6. WARNING: Very minor spoilers for "Atticus for the Undead" lie ahead.

    Everything you say is totally legit, but it's certainly not my intent to convey human interaction as without value or as automatically impeding one's progress. It's true that I tend to put friction in the family relationships in my fiction, and that I have a particular tendency to portray strained parent/child relationships. Having said that, I try to glorify the concept of family and of close interpersonal relationships overall in my writing.

    Look for instance at "Atticus". Each member of the Hunter/Kirsten/Sabrina unit (which is a little extended family, albeit not a biological one) is strengthened throughout the book by their relationships with the other members. It's established early on in the book that Hunter would be a much less successful lawyer without Kirsten to back him up, meanwhile Kirsten and Sabrina both develop significantly as characters because of the sisterly bond the two develop. And Sabrina is the one who finally smacks Hunter upside the head at some key moments (much to your relief, I suspect) and opens his eyes in important ways.

    Even romantic love is, in some ways, glorified -- notice what finally gives Kirsten the courage to overcome her shyness and deliver her closing. She was "strengthened," if you want to use that cliched formulation, by her feelings.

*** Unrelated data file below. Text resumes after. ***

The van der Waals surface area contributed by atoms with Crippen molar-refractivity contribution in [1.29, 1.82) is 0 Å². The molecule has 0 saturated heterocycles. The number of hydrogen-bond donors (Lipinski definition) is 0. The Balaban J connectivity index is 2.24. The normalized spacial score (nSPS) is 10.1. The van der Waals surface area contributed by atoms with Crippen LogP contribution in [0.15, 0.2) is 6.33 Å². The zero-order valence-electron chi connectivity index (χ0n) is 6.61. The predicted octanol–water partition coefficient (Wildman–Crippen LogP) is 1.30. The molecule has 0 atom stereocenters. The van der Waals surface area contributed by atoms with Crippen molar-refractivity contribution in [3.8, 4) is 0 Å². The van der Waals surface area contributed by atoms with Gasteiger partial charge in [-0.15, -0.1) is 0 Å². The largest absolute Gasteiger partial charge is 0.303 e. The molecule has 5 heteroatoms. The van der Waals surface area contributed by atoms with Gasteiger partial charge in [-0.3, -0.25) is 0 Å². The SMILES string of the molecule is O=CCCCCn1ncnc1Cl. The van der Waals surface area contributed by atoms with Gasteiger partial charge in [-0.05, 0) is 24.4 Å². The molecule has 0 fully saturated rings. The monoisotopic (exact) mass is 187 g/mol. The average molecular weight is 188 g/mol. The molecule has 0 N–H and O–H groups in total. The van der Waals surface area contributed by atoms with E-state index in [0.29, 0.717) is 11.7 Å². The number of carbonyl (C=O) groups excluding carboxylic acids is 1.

The only thing I tend to shy away from is showing resolved romantic/sexual tension over the long haul.

    In the end, though, the book you read is more important than the one I wrote. If you think I've gone further than I intended in portraying the difficulties in interpersonal relationships, please tell me how. I cannot improve without hearing such feedback.

    Many thanks,

    John A

  7. Incidentally, Ms. Aster, when you get a chance, would you mind copy-pasting your review of Atticus to Goodreads? (Preferably with star count intact.)

    No hurry though, I know you're a busy lady. :)

  8. Oh yeah, I can add it goodreads. Since I have 2 friends on goodreads (you and Geoffrey) I didn't think it would actually help you. Can everyone see my reviews?

    I didn't think Atticus was actually an example of a story about how there's no point in ever making any human connections. I think you're right that there were clearly important and valuable relationships between people in Atticus. Since you were talking about the general role of romantic relationships in stories. I was adding my general thoughts on romantic (and familial) relationships in stories.

  9. Fair enough. On principle you're completely right. Even as cynical as I am, I would find fiction that portrayed close relationships and family bonds as either impossible to achieve or unworthwhile to be both not-enjoyable and not-realistic.